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Date: Fri, 8 Nov 2019 16:39:55 +0100
From: Mickaël Salaün <>
To: Daniel Borkmann <>
Cc: KP Singh <>,
        Alexei Starovoitov <>,, Alexei Starovoitov <>,
        Andy Lutomirski <>,
        Casey Schaufler <>,
        David Drysdale <>,
        Florent Revest <>, James Morris <>,
        Jann Horn <>,
        John Johansen <>,
        Jonathan Corbet
 <>, Kees Cook <>,
        Michael Kerrisk <>,
        Mickaël Salaün <>,
        Paul Moore <>, Sargun Dhillon <>,
        "Serge E . Hallyn" <>, Shuah Khan <>,
        Stephen Smalley <>, Tejun Heo <>,
        Tetsuo Handa <>,
        Tycho Andersen <>, Will Drewry <>,,,,,
Subject: Re: [PATCH bpf-next v13 4/7] landlock: Add ptrace LSM hooks

On 08/11/2019 15:34, Daniel Borkmann wrote:
> On 11/8/19 3:08 PM, Mickaël Salaün wrote:
>> On 06/11/2019 22:45, KP Singh wrote:
>>> On 06-Nov 17:55, Mickaël Salaün wrote:
>>>> On 06/11/2019 11:06, KP Singh wrote:
>>>>> On 05-Nov 11:34, Alexei Starovoitov wrote:
>>>>>> On Tue, Nov 05, 2019 at 07:01:41PM +0100, Mickaël Salaün wrote:
>>>>>>> On 05/11/2019 18:18, Alexei Starovoitov wrote:
> [...]
>>> * Use a single BPF program type; this is necessary for a key requirement
>>>    of KRSI, i.e. runtime instrumentation. The upcoming prototype should
>>>    illustrate how this works for KRSI - note that it’s possible to vary
>>>    the context types exposed by different hooks.
>> Why a single BPF program type? Do you mean *attach* types? Landlock only
>> use one program type, but will use multiple attach types.
>> Why do you think it is necessary for KRSI or for runtime instrumentation?
>> If it is justified, it could be a dedicated program attach type (e.g.
>> What is the advantage to have the possibility to vary the context types
>> over dedicated *typed* contexts? I don't see any advantages, but at
>> least one main drawback: to require runtime checks (when helpers use
>> this generic context) instead of load time checks (thanks to static type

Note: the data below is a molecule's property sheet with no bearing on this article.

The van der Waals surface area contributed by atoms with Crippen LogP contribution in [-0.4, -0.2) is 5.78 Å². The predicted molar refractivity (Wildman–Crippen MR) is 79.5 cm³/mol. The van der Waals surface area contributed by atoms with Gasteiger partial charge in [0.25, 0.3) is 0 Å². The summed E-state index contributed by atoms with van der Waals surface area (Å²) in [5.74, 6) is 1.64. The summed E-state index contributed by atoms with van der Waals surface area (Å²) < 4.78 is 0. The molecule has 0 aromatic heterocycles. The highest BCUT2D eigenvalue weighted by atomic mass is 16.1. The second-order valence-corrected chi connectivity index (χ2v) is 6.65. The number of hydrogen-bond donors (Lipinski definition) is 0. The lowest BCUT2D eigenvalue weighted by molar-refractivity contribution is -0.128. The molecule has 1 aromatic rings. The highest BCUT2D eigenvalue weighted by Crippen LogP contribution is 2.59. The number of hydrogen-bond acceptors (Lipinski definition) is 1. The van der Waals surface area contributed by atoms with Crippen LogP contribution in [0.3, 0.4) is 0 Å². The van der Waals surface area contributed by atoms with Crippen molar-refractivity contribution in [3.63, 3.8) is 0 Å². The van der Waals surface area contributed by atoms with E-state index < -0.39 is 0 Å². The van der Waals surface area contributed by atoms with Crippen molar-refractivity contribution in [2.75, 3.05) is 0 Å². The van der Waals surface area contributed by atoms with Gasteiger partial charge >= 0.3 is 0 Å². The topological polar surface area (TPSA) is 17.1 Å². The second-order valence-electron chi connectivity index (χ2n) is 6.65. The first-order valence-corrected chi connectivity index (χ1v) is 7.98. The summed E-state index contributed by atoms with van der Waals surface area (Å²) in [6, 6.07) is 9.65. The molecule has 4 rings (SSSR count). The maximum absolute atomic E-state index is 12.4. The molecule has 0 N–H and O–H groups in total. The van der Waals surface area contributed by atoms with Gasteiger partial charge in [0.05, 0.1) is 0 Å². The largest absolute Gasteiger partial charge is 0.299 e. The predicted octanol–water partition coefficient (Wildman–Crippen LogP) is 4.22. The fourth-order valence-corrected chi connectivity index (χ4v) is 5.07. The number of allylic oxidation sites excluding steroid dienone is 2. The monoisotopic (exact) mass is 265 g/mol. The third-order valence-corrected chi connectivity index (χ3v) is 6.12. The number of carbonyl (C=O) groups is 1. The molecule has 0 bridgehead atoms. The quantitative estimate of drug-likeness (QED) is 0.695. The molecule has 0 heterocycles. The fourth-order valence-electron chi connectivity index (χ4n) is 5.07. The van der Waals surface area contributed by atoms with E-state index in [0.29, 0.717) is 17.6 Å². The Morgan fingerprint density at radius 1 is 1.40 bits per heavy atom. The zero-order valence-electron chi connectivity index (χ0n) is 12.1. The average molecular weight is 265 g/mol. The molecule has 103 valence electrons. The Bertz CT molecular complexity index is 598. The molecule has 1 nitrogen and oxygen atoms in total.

>> checking of the context).
> Lets take security_sock_rcv_skb(struct sock *sk, struct sk_buff *skb)
> as one specific example here: the running kernel has its own internal
> btf_vmlinux and therefore a complete description of itself. From verifier
> side we can retrieve & introspect the security_sock_rcv_skb signatue

OK, this is indeed the signature defined by the kernel API. What happen
if this API change (e.g. if struct sock is replaced with a struct

> and
> thus know that the given BPF attachment point has struct sock and struct
> sk_buff as input arguments

How does the verifier know a given BPF attachment point for a program
without relying on its type or attach type? How and where is registered
this mapping?

To say it another way, if there is no way to differentiate two program
targeting different hook, I don't understand how the verifier could
check if a given program can legitimately call a helper which could read
the tracer and tracee fields (legitimate for a ptrace hook), whereas
this program may be attached to a sock_rcv_skb hook (and there is no way
to know that).

> which can then be accessed generically by the
> prog in order to allow sk_filter_trim_cap() to pass or to drop the skb.
> The same generic approach can be done for many of the other lsm hooks, so
> single program type would be enough there and context is derived
> automatically,
> no dedicated extra context per attach type would be needed and no runtime
> checks as you mentioned above since its still all asserted at verification
> time.

I mentioned runtime check because I though a helper should handle the
case when it doesn't make sense for a program attached to a specific
point/hook (e.g. ptrace) to use an input argument (e.g. sk) defined for
another point/hook (e.g. sock_rcv_skb).

> Thanks,
> Daniel

Thanks for this explanation Daniel.

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